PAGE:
So far in the Project F Word saga, we’ve brought you along as we upgraded suspension, transmission, and brake components. But our project 1969 F-100 can’t get very far with its new parts without wheels and tires to roll on! In choosing the perfect wheel and tire combo, there were things to consider: we needed to choose options that fit with our big Baer brakes, and were also ideal for street and autocross duty. Plus, they had to look good.
We set our sights on Rocket Racing Wheels, because, well, look at them! We were also impressed with the development process. We’ll get to that in just a bit.
Picking Our Poison
We decided on the Rocket Attack Hyper Shot Wheels, 18×10 in the front (TTR16-816550), and 18×12 in the rear (TTR16-826560). The front wheels feature 5-inch backspacing. The rear wheels 6 inches of backspacing. They have a 5×4.5 bolt pattern, typical of a Mustang, and perfect for our F-100. Our friends at Baer had encouraged us to choose our wheels before deciding on brakes to make sure we were getting the outward looks we wanted as well as the stopping power we needed.
You can read more about the Baer spindles and hubs chosen here, but the hub we chose from Baer features two sets of bolt holes — the 5×4.5-inch Ford Mustang bolt pattern and the 5×5.5-inch Ford truck pattern. We chose to run wheels with the smaller 5×4.5-inch pattern since Project F Word won’t need the higher load capacity of big truck wheels, and there was a greater selection of wheel designs, sizes, and backspacing available to us.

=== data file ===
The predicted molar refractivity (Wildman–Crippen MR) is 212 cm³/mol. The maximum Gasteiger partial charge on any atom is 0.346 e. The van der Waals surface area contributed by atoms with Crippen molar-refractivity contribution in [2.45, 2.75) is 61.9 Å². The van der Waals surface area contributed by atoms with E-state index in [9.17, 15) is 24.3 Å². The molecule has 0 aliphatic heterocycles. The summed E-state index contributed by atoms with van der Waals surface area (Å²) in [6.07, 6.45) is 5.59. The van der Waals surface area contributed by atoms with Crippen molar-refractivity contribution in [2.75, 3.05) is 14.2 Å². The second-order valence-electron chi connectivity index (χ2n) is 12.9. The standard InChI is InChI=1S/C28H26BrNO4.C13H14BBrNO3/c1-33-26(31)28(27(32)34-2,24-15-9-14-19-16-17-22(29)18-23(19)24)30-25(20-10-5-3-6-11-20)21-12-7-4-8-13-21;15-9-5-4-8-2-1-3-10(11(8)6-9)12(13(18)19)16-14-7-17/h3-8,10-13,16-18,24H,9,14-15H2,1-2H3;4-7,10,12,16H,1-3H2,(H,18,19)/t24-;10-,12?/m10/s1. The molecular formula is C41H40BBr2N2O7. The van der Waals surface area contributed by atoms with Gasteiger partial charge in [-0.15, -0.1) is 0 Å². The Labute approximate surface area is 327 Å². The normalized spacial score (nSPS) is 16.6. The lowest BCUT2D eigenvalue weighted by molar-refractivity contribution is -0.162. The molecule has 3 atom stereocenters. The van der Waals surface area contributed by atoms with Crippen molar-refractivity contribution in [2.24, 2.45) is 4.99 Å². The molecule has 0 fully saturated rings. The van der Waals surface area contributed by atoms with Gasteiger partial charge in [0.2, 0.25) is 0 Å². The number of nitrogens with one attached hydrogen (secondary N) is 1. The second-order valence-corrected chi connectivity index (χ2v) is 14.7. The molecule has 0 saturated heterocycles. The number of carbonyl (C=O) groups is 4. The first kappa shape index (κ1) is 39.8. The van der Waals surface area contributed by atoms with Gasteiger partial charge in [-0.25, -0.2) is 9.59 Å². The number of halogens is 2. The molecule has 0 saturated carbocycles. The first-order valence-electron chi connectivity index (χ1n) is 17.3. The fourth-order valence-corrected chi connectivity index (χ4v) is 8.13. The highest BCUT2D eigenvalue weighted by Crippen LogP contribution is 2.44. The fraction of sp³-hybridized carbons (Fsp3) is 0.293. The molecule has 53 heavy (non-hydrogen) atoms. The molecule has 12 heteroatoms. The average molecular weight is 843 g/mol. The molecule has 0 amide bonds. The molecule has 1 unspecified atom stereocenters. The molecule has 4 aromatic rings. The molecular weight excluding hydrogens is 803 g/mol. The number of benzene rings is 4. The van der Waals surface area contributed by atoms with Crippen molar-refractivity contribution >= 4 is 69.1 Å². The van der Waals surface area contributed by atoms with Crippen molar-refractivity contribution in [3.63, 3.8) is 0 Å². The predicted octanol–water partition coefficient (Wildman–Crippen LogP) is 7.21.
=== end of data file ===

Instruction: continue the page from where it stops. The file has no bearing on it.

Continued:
We also consulted with QA1 regarding the plans for our wheels. Seeing as our F100 is equipped with QA1’s F100 Coilover Conversion Kit, we wanted to ensure proper fitment, and they were all for our choice of wheels. “QA1 has used Rocket Racing ‘Attack’ wheels on several QA1 builds,” QA1’s Dave Kass told us. “Not only are they a great looking wheel, but their sizing and backspacing options are tremendous. We’re always able to find that perfect wheel to compliment any project we’re working on.”
Features and Benefits
The Rocket Attack Hyper Shot wheels feature a Hyper Shot painted center face and precision-machined outer lip, finished in a low-maintenance clear coat. The wheels were designed with track styling in mind, but they also perform well on the street during daily driving duties. Additionally, they’re reasonably priced — the exact wheels we chose retail in the mid-$400 range.
The wheels’ one-piece design eliminates the need for those leaky bolts, added maintenance, or adjustments required by 3-piece wheel designs. Rocket kept caliper clearance in mind during the design process, granting the wheels generous clearance so that customers can take advantage of modern brake systems.
Each wheel comes with a standard dome machined center cap (1-inch tall) but there is also an optional flat center cap with machined aluminum flush mount if that’s more your style. Custom wheel finish options are available so you can pick the perfect match for your project.
This is where things get especially interesting. Rocket utilizes a process called dual-direction, flow-form, semi-forged technology allowing the creation of wheels with similar weight and metal strength characteristics to that of forged metal. Rocket is the only company that utilizes this technology, not to be confused with simple single-direction flow forming, which is used commonly in the wheel industry. We caught up with the owner of Rocket Racing Wheels, David Coker, at SEMA a few years back, and he explained the process. You can watch the video below.